Will the foreign students return? Well, that would depend on how we fight the Covid-19 outbreak, and most parents, would not like the idea of sending their children to Malaysia if it remains high on the list of affected countries. Let’s remember that they have other choices.
Parmjit said: “A number of factors would influence their decision, for example the impact on their personal finances; for those who are sponsored or under scholarships, would their sponsorship or scholarship continue post Covid-19?; travel and/or visa restrictions imposed by their respective countries or by our authorities; students adopting a wait-and-see approach and many will choose to defer their studies or find alternative destinations to complete their education.”
It is has been widely-reported that universities in other countries would face a similar predicament in terms of their international students returning to continue their studies. Many reports have highlighted estimates of between 20% and 40% of international students not returning immediately to continue studying at their host universities.
So what can the Malaysian government do to support this revenue-earning sector as part of a stimulus package in the existing term and long-term post-MCO?
It cannot be denied that the private education industry has struggled and grown totally unaided without any substantial fiscal support from the government compared with other sectors over the last four decades.
Parmjit has appealed to the government to introduce a stimulus package that would help the industry attract international students as soon as travel restrictions are lifted which must include the immediate revamp of Education Ministry Global Services and a review of the eligibility criteria for incentives and facilitation provided by the Malaysia External Trade Development Corp.
Malaysia also needs to make itself more attractive to international students.
According to the United Nations Educational, Science and Cultural Organisation (Unesco), Malaysia is among the most preferred tertiary education countries among international students.
Unesco’s International Students Mobility Survey 2014 ranked Malaysia as the 12th most preferred education destination in the world.The lower cost of living, use of English, a diverse culture, comfortable lifestyle and currency exchange rates have made the country attractive but we need to push ourselves to be more competitive.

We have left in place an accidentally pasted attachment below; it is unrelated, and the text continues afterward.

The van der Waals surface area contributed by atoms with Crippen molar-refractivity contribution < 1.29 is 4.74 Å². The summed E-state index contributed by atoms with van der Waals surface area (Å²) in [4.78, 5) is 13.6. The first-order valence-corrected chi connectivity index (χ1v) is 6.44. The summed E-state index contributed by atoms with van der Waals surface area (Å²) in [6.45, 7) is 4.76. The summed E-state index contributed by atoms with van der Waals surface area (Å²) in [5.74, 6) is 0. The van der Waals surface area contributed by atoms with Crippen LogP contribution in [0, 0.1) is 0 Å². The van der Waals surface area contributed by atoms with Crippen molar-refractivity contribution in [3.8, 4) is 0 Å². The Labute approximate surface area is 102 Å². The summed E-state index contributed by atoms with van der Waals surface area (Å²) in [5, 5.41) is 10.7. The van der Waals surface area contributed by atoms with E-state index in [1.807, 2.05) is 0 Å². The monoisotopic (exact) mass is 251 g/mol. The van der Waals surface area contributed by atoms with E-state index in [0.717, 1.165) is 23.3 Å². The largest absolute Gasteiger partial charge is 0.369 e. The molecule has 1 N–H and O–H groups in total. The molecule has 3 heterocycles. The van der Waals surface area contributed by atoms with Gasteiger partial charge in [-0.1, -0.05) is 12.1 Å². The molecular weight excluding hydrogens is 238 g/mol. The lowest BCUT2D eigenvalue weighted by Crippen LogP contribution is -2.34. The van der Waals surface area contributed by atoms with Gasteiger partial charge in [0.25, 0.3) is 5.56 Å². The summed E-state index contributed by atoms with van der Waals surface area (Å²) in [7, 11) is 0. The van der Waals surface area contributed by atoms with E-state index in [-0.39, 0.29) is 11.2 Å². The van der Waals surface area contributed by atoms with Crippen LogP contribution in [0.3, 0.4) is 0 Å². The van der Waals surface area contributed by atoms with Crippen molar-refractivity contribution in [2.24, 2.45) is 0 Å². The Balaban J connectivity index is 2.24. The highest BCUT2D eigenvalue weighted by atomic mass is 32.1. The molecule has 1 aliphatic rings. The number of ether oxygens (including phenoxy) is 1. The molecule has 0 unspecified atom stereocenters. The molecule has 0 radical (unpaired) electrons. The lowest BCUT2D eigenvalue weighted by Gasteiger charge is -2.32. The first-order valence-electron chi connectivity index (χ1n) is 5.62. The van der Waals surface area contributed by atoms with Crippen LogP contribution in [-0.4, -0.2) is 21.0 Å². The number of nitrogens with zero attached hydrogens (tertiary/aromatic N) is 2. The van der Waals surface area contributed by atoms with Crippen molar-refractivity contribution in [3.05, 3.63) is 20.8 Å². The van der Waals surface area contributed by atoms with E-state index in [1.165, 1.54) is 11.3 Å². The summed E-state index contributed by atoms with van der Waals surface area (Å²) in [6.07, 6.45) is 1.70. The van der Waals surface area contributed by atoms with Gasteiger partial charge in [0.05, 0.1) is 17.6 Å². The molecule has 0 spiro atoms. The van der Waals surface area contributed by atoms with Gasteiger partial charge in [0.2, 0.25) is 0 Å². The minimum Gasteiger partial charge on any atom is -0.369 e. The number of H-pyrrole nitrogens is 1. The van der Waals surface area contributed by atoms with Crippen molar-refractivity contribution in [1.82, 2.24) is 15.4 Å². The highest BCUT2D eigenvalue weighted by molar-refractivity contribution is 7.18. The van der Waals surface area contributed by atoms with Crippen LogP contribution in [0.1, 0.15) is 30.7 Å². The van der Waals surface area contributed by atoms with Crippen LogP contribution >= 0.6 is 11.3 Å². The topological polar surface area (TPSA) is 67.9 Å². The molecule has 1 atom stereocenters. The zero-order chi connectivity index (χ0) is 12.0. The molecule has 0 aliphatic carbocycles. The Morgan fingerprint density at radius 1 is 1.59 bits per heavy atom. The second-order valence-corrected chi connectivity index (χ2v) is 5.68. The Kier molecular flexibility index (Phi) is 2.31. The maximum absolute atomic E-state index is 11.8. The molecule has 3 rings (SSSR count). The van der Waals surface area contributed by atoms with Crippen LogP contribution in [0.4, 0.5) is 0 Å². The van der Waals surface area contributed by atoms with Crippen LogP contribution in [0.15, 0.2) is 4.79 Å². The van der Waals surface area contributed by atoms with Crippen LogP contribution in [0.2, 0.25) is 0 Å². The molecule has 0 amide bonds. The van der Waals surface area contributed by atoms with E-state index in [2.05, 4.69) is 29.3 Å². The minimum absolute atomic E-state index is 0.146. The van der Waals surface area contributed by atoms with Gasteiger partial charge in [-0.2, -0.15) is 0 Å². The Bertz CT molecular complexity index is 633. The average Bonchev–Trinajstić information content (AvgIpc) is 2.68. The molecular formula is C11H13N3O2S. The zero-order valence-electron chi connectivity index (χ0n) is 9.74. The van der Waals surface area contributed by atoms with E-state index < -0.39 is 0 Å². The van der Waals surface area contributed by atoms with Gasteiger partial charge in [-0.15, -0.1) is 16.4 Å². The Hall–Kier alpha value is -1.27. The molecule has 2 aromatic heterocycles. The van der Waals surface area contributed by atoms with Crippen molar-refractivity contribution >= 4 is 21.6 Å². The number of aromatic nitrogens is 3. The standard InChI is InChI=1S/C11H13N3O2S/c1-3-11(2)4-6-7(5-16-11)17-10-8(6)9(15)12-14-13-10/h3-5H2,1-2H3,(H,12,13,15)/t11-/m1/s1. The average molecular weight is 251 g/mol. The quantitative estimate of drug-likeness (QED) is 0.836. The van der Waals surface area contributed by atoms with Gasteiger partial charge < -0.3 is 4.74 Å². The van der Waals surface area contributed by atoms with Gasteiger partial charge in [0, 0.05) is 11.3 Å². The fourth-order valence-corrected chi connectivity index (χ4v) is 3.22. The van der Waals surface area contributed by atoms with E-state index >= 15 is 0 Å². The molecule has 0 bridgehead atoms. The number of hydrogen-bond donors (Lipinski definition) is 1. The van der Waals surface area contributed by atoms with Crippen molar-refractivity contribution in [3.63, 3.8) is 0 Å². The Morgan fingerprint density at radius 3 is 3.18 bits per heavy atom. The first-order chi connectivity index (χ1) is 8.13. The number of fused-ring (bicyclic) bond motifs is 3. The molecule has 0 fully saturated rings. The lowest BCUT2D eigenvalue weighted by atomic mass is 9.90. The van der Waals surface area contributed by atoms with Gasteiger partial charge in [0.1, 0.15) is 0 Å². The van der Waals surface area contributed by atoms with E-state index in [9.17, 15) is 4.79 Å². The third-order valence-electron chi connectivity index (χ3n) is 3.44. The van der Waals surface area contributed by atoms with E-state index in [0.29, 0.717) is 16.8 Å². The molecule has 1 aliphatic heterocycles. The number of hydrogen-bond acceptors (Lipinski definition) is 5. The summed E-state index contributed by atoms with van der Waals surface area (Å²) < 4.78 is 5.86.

It will help if the student visa process is made easier and faster, if the requirements are met after vetting.
There is no point in making Malaysia an education hub if the government does not get the support of all its agencies especially the little Napoleons.
Applicants will be put off if there is a lengthy process in comparison with other countries.
And finally, let’s face it, many Malaysians need to adopt an open attitude towards foreign students, especially the non-Caucasians.
The reality is that a majority of our international students are from Bangalesh, Pakistan, India, Sri Lanka, Africa, China, the Middle East and Central Asia.
They don’t deserve to be treated as illegal immigrants if they have the necessary documents, and there is no reason for the police and immigration to harass them as perceived. Perception is everything, unfortunately.They are here to study and there is no reason for us to make it difficult for them to enter the country because of their appearance or colour of their skin.
It’s good that a permanent help centre is operational at the KLIA but we really need to change our ways.
Last year, there was a reported 130,110 students in Malaysia from 136 countries, mainly those in Asia, Europe, the Middle East and Africa but for the private higher education institutions, there were 89,346 students as of February 2020. As of 2018, there were 92,415 foreign students in these colleges and universities.
The numbers have kept decreasing and with Covid-19, it will hit us even harder.
Mr Prime Minister, please drive the message down, as a former Education Minister, that this is a revenue-earning industry and the sector needs all the backing, as education is essential even in a recession.
The views expressed here are the writer’s own.